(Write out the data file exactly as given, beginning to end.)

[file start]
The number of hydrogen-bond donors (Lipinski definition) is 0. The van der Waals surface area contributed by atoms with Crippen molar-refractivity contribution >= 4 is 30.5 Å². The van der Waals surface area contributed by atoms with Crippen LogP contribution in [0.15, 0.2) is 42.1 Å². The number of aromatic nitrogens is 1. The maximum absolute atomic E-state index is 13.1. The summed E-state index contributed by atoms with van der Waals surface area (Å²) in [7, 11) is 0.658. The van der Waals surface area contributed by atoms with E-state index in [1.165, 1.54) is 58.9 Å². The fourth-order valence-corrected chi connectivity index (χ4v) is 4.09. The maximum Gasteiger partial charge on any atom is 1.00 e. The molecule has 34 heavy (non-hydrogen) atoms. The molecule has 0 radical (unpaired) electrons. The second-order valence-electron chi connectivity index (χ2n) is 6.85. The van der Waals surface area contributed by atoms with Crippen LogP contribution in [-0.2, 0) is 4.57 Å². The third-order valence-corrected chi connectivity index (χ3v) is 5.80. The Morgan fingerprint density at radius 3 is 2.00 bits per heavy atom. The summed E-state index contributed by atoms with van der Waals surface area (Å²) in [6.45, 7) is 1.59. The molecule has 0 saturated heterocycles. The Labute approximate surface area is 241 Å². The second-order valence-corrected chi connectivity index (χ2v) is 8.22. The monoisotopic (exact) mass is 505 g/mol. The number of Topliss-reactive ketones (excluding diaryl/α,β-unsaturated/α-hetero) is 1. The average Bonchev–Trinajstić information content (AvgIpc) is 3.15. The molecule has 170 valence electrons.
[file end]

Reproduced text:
The number of hydrogen-bond donors (Lipinski definition) is 0. The van der Waals surface area contributed by atoms with Crippen molar-refractivity contribution >= 4 is 30.5 Å². The van der Waals surface area contributed by atoms with Crippen LogP contribution in [0.15, 0.2) is 42.1 Å². The number of aromatic nitrogens is 1. The maximum absolute atomic E-state index is 13.1. The summed E-state index contributed by atoms with van der Waals surface area (Å²) in [7, 11) is 0.658. The van der Waals surface area contributed by atoms with E-state index in [1.165, 1.54) is 58.9 Å². The fourth-order valence-corrected chi connectivity index (χ4v) is 4.09. The maximum Gasteiger partial charge on any atom is 1.00 e. The molecule has 34 heavy (non-hydrogen) atoms. The molecule has 0 radical (unpaired) electrons. The second-order valence-electron chi connectivity index (χ2n) is 6.85. The van der Waals surface area contributed by atoms with Crippen LogP contribution in [-0.2, 0) is 4.57 Å². The third-order valence-corrected chi connectivity index (χ3v) is 5.80. The Morgan fingerprint density at radius 3 is 2.00 bits per heavy atom. The summed E-state index contributed by atoms with van der Waals surface area (Å²) in [6.45, 7) is 1.59. The molecule has 0 saturated heterocycles. The Labute approximate surface area is 241 Å². The second-order valence-corrected chi connectivity index (χ2v) is 8.22. The monoisotopic (exact) mass is 505 g/mol. The number of Topliss-reactive ketones (excluding diaryl/α,β-unsaturated/α-hetero) is 1. The average Bonchev–Trinajstić information content (AvgIpc) is 3.15. The molecule has 170 valence electrons.